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by Megan Armstrong

The 21-year-old L.A.-based artist is proudly Latina, and she wants to share herself with the globe.

It is not a coincidence that Andrea Molina was born on 13th May 2000. Her father’s stage name is DJ 13 (“Trece”), to start with the most obvious parallel, but where the year 2000 universally signified a brand new millennium—a fresh start with endless possibilities—it nods here toward a passing of the torch. Andrea Molina is now 21-year-old artist Dru Flecha, and she is at the cusp of carrying forward her dad’s hip-hop pioneering legacy en route to blazing her own path.

“I saw a thing with LeBron, JAY-Z and Bad Bunny,” Dru, who sings strictly in Spanish, says from her home in Venice Beach, California. “We wouldn’t have thought that was possible when my dad was doing his thing. Bad Bunny is fully Latino, fully Spanish, and people love him. Americans love him. Even if they don’t understand what he’s saying. It’s just amazing. I love seeing so many Latin artists get out there, and I really hope I get there because I know that I can really do something cool in the Latin world but also represent in the U.S. and all over.” 

The 13th day of every month in 2021 has signalled a new single from Dru, as she steadily builds her catalog and profile ahead of her debut album Guayabo. June 13 welcomed “Bom Bom,” a summery reggaetón bop sent to her by none other than Dad. Earlier this year, DJ 13 released a compilation album titled Aristocracia featuring prominent and promising artists, including Dru, from their native Venezuela. That has now evolved into an Aristocracia label, and “Bom Bom” is its debut release.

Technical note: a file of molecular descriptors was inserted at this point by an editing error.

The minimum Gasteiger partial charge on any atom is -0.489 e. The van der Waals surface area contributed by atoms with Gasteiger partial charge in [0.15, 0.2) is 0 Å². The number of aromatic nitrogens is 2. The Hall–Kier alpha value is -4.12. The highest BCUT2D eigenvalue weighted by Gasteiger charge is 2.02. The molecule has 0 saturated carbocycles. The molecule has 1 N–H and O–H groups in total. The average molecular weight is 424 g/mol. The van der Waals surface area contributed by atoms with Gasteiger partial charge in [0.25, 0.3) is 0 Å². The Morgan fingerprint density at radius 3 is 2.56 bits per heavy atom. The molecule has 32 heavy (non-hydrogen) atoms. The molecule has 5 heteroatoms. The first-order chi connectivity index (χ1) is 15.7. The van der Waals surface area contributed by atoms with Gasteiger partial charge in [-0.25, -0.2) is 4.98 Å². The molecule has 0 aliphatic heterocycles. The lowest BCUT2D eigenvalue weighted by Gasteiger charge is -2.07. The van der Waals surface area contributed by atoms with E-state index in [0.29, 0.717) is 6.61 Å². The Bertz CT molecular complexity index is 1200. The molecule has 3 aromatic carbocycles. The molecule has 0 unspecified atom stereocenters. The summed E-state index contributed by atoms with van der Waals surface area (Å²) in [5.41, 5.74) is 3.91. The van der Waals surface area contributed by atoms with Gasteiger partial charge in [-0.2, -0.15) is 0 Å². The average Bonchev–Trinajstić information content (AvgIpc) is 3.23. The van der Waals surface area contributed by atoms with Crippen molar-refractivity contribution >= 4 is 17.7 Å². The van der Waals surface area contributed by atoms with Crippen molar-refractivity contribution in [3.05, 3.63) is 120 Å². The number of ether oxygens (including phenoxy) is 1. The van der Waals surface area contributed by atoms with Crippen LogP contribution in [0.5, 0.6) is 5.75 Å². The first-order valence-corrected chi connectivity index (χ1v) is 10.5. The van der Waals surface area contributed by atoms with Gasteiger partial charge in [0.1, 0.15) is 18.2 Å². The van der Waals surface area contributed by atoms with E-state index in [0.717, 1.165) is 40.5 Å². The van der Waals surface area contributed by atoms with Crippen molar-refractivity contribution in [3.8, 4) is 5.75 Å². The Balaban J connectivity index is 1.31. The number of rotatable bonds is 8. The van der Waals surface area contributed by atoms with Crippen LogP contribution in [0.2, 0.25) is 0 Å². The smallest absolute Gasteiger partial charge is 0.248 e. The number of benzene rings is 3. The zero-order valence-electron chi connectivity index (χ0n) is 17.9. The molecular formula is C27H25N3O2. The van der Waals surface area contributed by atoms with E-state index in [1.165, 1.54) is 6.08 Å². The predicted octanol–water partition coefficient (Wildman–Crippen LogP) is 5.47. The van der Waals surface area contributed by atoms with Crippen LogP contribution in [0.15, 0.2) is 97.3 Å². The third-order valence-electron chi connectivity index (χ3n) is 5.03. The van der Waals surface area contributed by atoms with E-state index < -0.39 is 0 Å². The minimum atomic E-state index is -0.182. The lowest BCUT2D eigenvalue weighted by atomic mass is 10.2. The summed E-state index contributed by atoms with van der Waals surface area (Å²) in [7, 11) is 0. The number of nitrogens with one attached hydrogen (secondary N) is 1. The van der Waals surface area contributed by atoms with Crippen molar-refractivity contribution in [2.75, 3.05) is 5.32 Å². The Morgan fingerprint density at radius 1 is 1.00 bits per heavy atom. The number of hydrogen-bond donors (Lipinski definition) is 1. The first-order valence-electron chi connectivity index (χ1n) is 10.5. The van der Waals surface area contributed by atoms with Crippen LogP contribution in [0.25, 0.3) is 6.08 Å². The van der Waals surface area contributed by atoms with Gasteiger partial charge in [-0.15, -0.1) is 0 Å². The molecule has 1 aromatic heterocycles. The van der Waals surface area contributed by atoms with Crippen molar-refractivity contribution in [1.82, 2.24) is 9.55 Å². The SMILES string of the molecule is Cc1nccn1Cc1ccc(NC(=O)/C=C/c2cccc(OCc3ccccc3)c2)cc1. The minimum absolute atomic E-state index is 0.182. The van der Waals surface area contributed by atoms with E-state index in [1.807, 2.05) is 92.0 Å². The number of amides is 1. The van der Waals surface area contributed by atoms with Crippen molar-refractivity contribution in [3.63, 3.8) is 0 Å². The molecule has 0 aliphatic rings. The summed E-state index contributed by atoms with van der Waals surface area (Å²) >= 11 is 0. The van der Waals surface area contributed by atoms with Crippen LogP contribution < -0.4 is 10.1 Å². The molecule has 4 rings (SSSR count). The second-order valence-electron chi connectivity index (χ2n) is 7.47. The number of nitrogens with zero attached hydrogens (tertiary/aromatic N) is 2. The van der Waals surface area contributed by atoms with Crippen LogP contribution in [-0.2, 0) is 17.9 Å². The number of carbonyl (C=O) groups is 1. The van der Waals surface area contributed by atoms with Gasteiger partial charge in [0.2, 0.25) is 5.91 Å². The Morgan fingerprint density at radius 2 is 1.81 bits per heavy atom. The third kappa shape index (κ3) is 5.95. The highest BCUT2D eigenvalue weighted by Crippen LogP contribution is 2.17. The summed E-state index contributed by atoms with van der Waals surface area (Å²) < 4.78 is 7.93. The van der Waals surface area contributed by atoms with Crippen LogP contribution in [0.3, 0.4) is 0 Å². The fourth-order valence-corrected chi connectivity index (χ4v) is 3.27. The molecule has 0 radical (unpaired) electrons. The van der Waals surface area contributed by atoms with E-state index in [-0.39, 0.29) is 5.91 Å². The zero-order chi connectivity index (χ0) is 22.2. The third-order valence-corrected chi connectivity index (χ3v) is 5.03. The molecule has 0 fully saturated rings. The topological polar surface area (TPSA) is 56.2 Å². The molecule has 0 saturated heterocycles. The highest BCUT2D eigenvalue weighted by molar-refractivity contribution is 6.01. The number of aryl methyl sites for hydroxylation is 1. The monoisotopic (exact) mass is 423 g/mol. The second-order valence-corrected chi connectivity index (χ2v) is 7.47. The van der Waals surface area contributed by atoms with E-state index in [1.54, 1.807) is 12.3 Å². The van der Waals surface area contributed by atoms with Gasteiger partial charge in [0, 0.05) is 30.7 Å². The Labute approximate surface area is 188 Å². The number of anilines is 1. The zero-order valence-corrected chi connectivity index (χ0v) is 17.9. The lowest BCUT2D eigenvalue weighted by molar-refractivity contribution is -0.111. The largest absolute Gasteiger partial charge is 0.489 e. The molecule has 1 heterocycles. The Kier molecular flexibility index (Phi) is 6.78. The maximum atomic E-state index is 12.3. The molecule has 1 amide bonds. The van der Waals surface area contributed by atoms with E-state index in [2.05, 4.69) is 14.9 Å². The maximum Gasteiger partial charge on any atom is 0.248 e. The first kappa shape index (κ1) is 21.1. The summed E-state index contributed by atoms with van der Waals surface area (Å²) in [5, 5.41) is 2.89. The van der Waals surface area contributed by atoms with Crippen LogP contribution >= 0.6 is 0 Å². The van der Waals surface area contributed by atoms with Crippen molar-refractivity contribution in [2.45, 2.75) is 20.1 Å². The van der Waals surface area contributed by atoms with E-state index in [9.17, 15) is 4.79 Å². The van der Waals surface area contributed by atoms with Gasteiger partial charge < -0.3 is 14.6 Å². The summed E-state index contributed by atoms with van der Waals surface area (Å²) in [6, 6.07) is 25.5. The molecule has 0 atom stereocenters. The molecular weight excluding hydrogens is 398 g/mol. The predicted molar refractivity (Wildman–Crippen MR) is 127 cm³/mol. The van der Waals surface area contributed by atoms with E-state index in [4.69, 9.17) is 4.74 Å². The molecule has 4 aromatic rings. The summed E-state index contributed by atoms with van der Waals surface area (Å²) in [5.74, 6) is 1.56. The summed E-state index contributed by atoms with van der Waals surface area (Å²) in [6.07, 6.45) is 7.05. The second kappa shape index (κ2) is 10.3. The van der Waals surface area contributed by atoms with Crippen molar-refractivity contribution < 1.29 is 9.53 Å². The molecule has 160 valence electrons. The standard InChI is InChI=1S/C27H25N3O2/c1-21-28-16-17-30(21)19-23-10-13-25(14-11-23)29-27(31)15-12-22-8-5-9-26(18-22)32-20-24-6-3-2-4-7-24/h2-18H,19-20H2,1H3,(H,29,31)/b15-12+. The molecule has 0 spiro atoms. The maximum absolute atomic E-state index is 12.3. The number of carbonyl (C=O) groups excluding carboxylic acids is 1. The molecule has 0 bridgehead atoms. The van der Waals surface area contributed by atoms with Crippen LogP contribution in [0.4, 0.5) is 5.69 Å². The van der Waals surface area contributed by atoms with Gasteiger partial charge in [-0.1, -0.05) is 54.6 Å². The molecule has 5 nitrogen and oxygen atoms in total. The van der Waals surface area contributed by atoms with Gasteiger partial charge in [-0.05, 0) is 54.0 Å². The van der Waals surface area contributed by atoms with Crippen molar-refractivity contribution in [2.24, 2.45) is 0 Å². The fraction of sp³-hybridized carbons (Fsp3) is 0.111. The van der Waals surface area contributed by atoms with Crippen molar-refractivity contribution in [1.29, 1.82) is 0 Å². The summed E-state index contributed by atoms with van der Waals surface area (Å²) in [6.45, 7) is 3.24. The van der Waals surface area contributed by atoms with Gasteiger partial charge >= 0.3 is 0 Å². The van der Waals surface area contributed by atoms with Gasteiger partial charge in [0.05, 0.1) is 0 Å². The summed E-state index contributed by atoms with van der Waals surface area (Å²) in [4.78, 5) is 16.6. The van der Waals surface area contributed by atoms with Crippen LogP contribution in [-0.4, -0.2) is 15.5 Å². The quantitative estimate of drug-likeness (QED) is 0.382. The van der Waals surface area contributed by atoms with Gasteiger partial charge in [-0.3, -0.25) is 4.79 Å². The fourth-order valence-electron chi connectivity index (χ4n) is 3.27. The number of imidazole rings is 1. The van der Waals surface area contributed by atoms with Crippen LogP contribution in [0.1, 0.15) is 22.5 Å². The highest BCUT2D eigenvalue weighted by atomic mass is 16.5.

“She’s a multi-talented artist who grew up in a multi-talented artist household,” DJ 13, born Carlos Julio Molina, says of his daughter. “Music is where everything comes together. I think she is an artist with a very strong identity. I think she represents a new wave and this new generation of artists that I think is always thinking outside the box, and they’re just wired differently than the generation I came up with in the ‘90s. It’s so amazing to see that process. From when she recorded her first song when she was two years old, and she’s always been in the studio, and so, her perspective of the whole culture is from the inside. It’s her DNA.”

Aristocracia was produced by DJ 13 from his Los Angeles home with a beat-maker in Venezuela and Venezuelan artists. “Bom Bom” was also made remotely. They were never all in the same room. It showed music’s ability to root them in their beloved home country without having to physically be there, as Venezuela has experienced a mass exodus in recent years.

Music acting as the connector has been threaded through Dru’s whole life. Dru was born in Caracas, Venezuela, to her musical dad and architectural mom. “When my mom was pregnant with me, they were living in a house where it had a whole studio,” she says. “So, as soon as I was born, there were always 10 people at the house working.” She attended her first-ever concert at two years old. She had an in with the artist performing—hint:  her dad—and the best seat in the house. Because of the swelling violence in Venezuela at the time, DJ 13 never let his baby girl out of his sight. As a result, she was stationed in her stroller on the stage with him. “She took her first steps on stage,” he says, noting that he began taking her on tour with him when she got a little older.